The only press coverage that Goode is getting for his wacky fourth-party presidential bid is for the possibility that he may be a spoiler for Romney in Virginia. This is another story in that vein. If Romney does lose Virginia by Goode’s Tuesday tally, a lot of people will be upset, but I’m pretty confident that Goode will not be among them. This is his fourth political party in the past decade—if need be, he’ll just join a new one. →
Jason Flanary, failed 2011 candidate for the Virginia Senate, had Twitter all a-flutter over the past few days after sending bajillions of really nasty anti-Obama SMS messages to mobile phones in total violation of federal election law. “VP Biden mocks a fallen Navy Seal during memorial. Our military deserves better” and “Obama believes killing children is a right until the umbilical cord is cut” were two of the messages. Flanary, a Republican, is on the board of the Fairfax Chamber of Commerce, and ran against Dave Marsden for Senate, garnering 46% of the vote. The Romney campaign says that they didn’t know the first thing about what Flanary was up to. Apparently Flanary’s company, ccAdvertising, is in the habit of sending out millions of illegal SMSes in the days before elections, in an effort to influence election outcomes. I’m pretty sure this story will have an unhappy ending for Flanary. →
I’m amazed that they even bothered to fact-check Marshall’s claim that being gay “cuts your life by about 20 years,” since it’s obviously false. To their credit, they contacted the author of the study that constitutes Marshall’s evidence, who said that Marshall is guilty of a “gross misrepresentation” of his research, and that he is “misusing the data” by using his study “to support the notion that gay and bisexual sex is somehow the reason why people die early.” →
At 508 miles, Route 58 is the longest numbered road in Virginia. It stretches from Cumberland Gap to Virginia Beach, passing through Martinsville, Danville, Emporia, and Franklin along the way. When living in the New River Valley, I looked at taking it as a shortcut to the Outer Banks. That would have been a very long drive, indeed—460 is the way to go. It was built in 1931, using much of the 1918 State Routes 12 and 10. →
At long, long last, the state is accepting lobbyist registrations and disclosures electronically. I gather that lobbyists must use this—they can’t keep filing on paper. Pssst, Virginia! Don’t make me FOIA these records, just let me download them! →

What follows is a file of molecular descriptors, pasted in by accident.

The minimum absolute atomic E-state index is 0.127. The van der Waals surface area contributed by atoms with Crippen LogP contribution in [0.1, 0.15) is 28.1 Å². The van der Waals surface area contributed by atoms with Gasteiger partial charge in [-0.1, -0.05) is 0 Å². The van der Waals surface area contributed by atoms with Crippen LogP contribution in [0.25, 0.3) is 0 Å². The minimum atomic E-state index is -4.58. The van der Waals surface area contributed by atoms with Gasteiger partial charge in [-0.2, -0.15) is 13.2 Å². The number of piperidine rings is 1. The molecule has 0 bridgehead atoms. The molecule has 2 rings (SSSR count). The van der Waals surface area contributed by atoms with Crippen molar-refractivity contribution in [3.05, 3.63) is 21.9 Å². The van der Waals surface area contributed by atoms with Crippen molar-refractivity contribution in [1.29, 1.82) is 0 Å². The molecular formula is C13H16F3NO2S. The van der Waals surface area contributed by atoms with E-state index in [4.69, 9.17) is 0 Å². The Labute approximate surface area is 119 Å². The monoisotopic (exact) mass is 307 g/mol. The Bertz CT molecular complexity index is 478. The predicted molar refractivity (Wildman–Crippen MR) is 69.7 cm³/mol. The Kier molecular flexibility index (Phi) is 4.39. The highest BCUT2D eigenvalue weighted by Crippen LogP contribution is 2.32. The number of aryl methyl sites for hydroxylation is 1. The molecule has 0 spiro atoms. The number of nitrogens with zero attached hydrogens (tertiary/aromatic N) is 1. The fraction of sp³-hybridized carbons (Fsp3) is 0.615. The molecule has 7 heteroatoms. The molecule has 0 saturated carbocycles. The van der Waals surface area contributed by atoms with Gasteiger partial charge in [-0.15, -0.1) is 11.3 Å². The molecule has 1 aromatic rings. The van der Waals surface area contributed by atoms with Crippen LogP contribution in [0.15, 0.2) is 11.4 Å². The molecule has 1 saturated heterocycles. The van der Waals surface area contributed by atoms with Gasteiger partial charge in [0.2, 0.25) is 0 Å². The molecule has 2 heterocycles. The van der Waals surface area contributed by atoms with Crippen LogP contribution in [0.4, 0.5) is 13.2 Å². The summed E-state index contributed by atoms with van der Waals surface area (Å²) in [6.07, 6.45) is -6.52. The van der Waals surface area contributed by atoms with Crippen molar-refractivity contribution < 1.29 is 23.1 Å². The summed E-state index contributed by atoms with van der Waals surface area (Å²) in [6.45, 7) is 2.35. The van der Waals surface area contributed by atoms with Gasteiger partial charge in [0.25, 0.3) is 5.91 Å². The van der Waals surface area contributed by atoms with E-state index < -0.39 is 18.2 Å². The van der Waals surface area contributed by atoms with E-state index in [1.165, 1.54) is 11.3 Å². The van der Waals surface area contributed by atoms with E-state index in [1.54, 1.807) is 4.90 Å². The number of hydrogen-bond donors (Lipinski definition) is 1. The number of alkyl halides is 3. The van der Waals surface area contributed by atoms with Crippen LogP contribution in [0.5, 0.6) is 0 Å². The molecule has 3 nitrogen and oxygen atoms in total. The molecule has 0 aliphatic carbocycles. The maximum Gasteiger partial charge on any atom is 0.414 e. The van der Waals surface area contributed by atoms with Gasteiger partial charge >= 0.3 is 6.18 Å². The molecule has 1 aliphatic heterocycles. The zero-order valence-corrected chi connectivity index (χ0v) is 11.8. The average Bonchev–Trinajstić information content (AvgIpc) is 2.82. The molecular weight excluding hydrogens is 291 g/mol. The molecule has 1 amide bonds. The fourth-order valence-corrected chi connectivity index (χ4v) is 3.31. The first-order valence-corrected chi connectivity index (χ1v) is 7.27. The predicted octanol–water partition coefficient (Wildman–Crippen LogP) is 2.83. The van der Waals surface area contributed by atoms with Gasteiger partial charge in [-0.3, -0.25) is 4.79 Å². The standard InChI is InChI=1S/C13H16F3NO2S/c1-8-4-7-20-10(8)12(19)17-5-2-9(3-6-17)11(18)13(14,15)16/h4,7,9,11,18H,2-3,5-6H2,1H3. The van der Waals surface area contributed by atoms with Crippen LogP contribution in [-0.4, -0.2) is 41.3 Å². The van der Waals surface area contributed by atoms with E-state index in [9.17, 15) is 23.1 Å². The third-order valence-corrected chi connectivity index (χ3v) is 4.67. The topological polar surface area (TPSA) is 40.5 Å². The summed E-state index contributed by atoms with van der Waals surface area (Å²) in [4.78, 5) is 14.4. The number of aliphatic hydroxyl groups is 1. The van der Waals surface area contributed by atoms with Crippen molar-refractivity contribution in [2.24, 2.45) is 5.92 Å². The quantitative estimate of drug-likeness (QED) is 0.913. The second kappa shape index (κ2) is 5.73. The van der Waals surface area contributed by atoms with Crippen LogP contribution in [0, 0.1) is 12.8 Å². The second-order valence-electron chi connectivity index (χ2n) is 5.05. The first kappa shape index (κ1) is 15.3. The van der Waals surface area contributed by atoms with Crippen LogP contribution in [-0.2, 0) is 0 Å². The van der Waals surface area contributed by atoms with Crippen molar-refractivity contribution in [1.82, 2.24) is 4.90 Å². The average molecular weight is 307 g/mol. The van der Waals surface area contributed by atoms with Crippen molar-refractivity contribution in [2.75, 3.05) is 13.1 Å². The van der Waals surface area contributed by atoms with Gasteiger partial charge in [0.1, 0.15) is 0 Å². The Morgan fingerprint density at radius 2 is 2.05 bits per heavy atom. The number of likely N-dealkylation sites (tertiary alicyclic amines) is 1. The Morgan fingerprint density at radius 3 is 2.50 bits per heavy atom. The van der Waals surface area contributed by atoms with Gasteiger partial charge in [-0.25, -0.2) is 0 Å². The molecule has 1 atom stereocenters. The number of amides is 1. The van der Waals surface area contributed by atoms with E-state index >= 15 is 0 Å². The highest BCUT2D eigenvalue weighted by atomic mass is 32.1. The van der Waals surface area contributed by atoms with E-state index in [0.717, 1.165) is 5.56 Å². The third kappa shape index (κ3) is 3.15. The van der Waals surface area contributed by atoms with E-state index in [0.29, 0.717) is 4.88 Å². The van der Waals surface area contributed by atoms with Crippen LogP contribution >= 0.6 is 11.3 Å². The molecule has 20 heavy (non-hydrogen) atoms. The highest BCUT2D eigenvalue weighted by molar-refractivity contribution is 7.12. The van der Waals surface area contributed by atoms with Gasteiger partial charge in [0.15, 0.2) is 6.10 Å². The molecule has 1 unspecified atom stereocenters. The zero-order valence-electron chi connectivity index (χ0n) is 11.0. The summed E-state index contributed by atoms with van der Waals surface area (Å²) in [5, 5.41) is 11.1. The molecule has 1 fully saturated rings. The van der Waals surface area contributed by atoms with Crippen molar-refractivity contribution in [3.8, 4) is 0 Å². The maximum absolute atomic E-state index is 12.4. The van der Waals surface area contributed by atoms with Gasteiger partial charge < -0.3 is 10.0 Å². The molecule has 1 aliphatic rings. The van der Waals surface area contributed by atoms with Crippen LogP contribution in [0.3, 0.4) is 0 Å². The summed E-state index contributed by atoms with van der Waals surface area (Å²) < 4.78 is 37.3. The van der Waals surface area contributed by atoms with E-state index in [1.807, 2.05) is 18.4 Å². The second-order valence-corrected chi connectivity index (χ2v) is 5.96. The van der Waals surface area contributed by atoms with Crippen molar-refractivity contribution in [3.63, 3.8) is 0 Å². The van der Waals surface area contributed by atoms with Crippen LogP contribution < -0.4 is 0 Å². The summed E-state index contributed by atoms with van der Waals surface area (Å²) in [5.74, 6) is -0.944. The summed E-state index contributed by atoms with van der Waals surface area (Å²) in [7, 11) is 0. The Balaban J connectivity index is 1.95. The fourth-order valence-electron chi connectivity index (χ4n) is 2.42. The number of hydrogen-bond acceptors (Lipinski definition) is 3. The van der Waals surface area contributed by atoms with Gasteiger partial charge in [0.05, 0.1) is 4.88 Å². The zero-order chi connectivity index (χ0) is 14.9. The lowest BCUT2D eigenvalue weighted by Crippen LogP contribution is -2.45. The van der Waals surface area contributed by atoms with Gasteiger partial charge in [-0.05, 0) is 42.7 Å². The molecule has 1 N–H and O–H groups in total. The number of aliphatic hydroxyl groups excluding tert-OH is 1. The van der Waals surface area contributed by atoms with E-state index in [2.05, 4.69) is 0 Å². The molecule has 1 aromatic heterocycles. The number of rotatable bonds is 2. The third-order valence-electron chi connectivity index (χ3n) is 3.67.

On the blog for my State Decoded project, I explain how a bill becomes law. Hint: It’s not how you think. →
Remember in 2008, when every Republican senator in the General Assembly voted against the the budget bill, how they were labelled “obstructionists”?
Yeah, me neither. →
The state legislature routinely puts together commissions that conclude by issuing a report about its assigned topic. Dozens of reports have been published this year, on topics as varied as “Management of State-owned Bottomlands on the Seaside of the Eastern Shore” and “Misclassification of Employees as Independent Contractors in Virginia.” Although most of the older reports have only the title—not the report itself—some old ones and all of the recent ones can be read on the General Assembly’s website, clear back to 1897. →
Chicago recently announced that they’d be sharing the GPS-tracked positions of snowplows online, for people wondering when their neighborhood would be plowed, and what roads are cleared. Now VDOT is doing the same in Virginia, although only upstate. →
- Bloomberg: Koch Brothers Flout Law With Secret Iran Sales
The Koch Brothers have secretly, criminally sold millions of dollars of petrochemical equipment to Iran, an enemy of the United States with whom it is unquestionably illegal to do business. This is no aberration for these bastards—they're out for a buck, and they don't care how they get it.
- Commonwealth Data Point: Expenditures by Agency
Wondering what the state spends its money on? Here's the state's checkbook, by agency, so read to your heart's content. A warning: good luck with the weird menu system. Somebody apparently thought that rather than menu items, it would be fun to just give people a single letter to try to decipher. O? F? S? P? I don't get it.
- MSNBC: Bachmann condemns Arab Spring, blames it on Obama
If stupid were bricks, she'd have a lot of bricks.